Shape-dependent catalytic activity of gold and bimetallic nanoparticles in the reduction of methylene blue by sodium borohydride. - In: Catalysts, ISSN 2073-4344, Bd. 11 (2021), 12, 1442, S. 1-20
In this study the catalytic activity of different gold and bimetallic nanoparticle solutions towards the reduction of methylene blue by sodium borohydride as a model reaction is investigated. By utilizing differently shaped gold nanoparticles, i.e., spheres, cubes, prisms and rods as well as bimetallic gold–palladium and gold-platinum core-shell nanorods, we evaluate the effect of the catalyst surface area as available gold surface area, the shape of the nanoparticles and the impact of added secondary metals in case of bimetallic nanorods. We track the reaction by UV/Vis measurements in the range of 190-850 nm every 60 s. It is assumed that the gold nanoparticles do not only act as a unit transferring electrons from sodium borohydride towards methylene blue but can promote the electron transfer upon plasmonic excitation. By testing different particle shapes, we could indeed demonstrate an effect of the particle shape by excluding the impact of surface area and/or surface ligands. All nanoparticle solutions showed a higher methylene blue turnover than their reference, whereby gold nanoprisms exhibited 100% turnover as no further methylene blue absorption peak was detected. The reaction rate constant k was also determined and revealed overall quicker reactions when gold or bimetallic nanoparticles were added as a catalyst, and again these were highest for nanoprisms. Furthermore, when comparing gold and bimetallic nanorods, it could be shown that through the addition of the catalytically active second metal platinum or palladium, the dye turnover was accelerated and degradation rate constants were higher compared to those of pure gold nanorods. The results explore the catalytic activity of nanoparticles, and assist in exploring further catalytic applications.
Textured and hierarchically constructed polymer micro- and nanoparticles. - In: Applied Sciences, ISSN 2076-3417, Bd. 11 (2021), 21, 10421, insges. 17 S.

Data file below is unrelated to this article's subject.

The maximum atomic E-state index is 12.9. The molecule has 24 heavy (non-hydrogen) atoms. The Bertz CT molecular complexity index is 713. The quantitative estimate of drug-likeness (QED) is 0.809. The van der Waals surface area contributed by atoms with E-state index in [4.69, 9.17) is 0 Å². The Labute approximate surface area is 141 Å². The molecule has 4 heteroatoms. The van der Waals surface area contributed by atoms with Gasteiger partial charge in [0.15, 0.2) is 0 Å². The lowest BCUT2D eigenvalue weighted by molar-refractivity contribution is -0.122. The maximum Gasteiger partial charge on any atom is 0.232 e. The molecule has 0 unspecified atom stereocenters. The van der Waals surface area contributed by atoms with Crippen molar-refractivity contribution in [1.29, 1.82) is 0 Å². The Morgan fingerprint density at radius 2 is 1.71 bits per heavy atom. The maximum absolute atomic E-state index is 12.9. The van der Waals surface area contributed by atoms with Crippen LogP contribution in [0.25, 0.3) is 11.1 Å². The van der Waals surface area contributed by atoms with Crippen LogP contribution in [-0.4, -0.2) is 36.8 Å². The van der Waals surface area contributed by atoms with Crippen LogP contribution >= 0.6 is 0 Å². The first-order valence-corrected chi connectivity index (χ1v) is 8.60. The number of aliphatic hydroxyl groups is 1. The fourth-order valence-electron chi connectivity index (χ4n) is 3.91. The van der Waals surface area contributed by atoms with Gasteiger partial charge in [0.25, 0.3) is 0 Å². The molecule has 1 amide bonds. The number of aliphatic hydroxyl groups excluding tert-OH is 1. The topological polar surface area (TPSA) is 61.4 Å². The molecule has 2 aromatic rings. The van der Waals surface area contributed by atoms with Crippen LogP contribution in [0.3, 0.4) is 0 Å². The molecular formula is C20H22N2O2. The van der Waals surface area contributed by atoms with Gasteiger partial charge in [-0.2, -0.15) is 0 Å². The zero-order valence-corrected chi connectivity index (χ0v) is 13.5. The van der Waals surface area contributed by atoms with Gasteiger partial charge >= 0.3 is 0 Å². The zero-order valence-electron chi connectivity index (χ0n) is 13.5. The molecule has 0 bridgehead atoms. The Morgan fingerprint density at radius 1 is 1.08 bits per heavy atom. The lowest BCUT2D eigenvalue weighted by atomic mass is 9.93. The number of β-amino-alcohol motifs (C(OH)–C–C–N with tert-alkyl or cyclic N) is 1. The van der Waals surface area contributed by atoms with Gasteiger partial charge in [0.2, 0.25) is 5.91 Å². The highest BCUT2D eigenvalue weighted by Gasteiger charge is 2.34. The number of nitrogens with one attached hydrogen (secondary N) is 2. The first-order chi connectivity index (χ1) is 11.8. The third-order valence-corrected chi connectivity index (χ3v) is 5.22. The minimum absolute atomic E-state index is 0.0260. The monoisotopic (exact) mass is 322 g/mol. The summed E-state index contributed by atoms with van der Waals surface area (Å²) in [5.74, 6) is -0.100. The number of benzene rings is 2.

Microfluidic techniques allow for the tailored construction of specific microparticles, which are becoming increasingly interesting and relevant. Here, using a microfluidic hole-plate-device and thermal-initiated free radical polymerization, submicrometer polymer particles with a highly textured surface were synthesized. Two types of monomers were applied: (1) methylmethacrylate (MMA) combined with crosslinkers and (2) divinylbenzene (DVB). Surface texture and morphology can be influenced by a series of parameters such as the monomer-crosslinker-solvent composition, surfactants, and additives. Generally, the most structured surfaces with the simultaneously most uniform particles were obtained in the DVB-toluene-nonionic-tensides system. In a second approach, poly-MMA (PMMA) particles were used to build aggregates with bigger polymer particles. For this purpose, tripropyleneglycolediacrylate (TPGDA) particles were synthesized in a microfluidic co-flow arrangement and polymerized by light- irradiation. Then, PMMA particles were assembled at their surface. In a third step, these composites were dispersed in an aqueous acrylamide-methylenebisacrylamide solution, which again was run through a co-flow-device and photopolymerized. As such, entities consisting of particles of three different size ranges - typically 0.7/30/600 [my]m - were obtained. The particles synthesized by both approaches are potentially suitable for loading with or incorporation of analytic probes or catalysts such as dyes or metals.
Micro flow photochemical synthesis of Ca-sensitive fluorescent sensor particles. - In: Engineering in life sciences, ISSN 1618-2863, Bd. 21 (2021), 8/9, S. 518-526